My Relationship with my Body

So here’s the thing: I’ve grown a lot thicker since even eighth grade. What’s surprised me is my own attitude about it.

I don’t think I can just be “accepting” of my own body. Unfortunately, ballet is not a sport—it’s an art form, and art is created and curated for visual pleasure. We as a society haven’t reached the point where skinny and plump are interchangably beautiful, probably for the very real reason that obesity is unhealthy, and it’s survival instinct to be attracted to fit people in order to replicate healthy genes. My point is that no one goes to watch a fat ballerina dance. It’s visually unpleasing. Essentially, my body is my tool for my craft in the same way a pianist’s piano is, for instance, or an artist’s canvas and paints. Your art is limited in some respects by the quality of your main tool. And the quality of a ballerina’s body is comprised of height, flexibility, strength, and thinness. I used to have decent amounts of each. What happened to the last? Continue reading

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Days 1&2: Travels & Orientation [Sucre, Bolivia 2017]

Hey everyone!

I’m writing from my bedroom, shared with Janie and Tanya, at the same hostel we rented last year.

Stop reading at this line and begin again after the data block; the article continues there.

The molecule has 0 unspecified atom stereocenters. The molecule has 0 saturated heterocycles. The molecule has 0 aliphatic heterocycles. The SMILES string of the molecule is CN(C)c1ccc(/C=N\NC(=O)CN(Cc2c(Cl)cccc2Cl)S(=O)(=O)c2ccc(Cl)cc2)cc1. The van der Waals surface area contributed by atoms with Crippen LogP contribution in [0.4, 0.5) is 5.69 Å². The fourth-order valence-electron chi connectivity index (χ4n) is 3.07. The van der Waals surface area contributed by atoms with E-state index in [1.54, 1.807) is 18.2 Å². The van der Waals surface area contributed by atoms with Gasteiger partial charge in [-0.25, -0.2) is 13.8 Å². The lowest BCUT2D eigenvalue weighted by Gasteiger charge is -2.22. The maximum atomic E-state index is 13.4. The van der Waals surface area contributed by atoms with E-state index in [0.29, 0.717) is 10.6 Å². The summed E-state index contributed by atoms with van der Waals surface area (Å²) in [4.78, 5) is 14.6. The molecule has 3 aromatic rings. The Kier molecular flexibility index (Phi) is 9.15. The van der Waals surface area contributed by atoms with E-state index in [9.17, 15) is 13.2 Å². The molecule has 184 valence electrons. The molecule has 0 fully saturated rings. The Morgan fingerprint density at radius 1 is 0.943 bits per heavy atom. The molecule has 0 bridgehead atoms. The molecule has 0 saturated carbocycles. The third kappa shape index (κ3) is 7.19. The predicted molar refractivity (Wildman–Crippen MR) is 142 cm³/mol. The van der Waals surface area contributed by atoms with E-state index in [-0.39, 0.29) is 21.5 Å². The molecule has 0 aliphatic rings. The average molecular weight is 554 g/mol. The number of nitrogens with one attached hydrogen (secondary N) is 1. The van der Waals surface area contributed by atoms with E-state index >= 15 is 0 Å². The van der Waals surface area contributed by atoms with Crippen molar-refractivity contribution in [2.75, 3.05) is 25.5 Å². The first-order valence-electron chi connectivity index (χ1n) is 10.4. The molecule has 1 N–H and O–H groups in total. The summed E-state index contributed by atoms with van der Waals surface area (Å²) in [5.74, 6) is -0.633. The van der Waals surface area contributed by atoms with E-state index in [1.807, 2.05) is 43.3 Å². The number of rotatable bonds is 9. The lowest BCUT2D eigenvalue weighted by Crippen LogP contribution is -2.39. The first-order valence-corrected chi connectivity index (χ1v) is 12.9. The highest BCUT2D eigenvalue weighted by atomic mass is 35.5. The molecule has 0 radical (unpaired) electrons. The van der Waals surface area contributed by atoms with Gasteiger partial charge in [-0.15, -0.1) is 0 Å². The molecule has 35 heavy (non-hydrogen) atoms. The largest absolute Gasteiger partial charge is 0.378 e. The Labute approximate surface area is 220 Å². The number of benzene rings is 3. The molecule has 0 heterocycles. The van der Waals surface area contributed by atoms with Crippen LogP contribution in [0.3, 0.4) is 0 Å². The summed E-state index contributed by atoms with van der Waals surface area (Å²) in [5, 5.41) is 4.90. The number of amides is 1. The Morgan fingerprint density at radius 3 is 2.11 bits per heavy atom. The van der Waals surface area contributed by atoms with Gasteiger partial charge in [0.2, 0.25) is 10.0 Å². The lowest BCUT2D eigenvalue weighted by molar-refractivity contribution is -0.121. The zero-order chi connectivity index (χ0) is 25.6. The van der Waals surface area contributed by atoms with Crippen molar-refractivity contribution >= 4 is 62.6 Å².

We made it!

We survived a trip totalling about 25 hours from the Austin airport to landing in Sucre. One cool thing: before we left Austin-Bergstrom, we ate for free at a restaurant called Wok and Roll. The lady who owns it is in out church’s Mandarin congregation, and she’d arranged it as a surprise (that PG inevitably leaked out). So we had a good first meal together as a team, feeling blessed by her support.

Austin to Houston, Houston to Panama City, Panama City to Santa Cruz, a 6-hour layover, and finally from Santa Cruz to Sucre. I was able to get some work done along the way, and also have some very good conversations about faith, feminism, careers, even movies, with team members (e.g. Tina and Josh). All in all, a pretty uneventful (in a good way) trip. Continue reading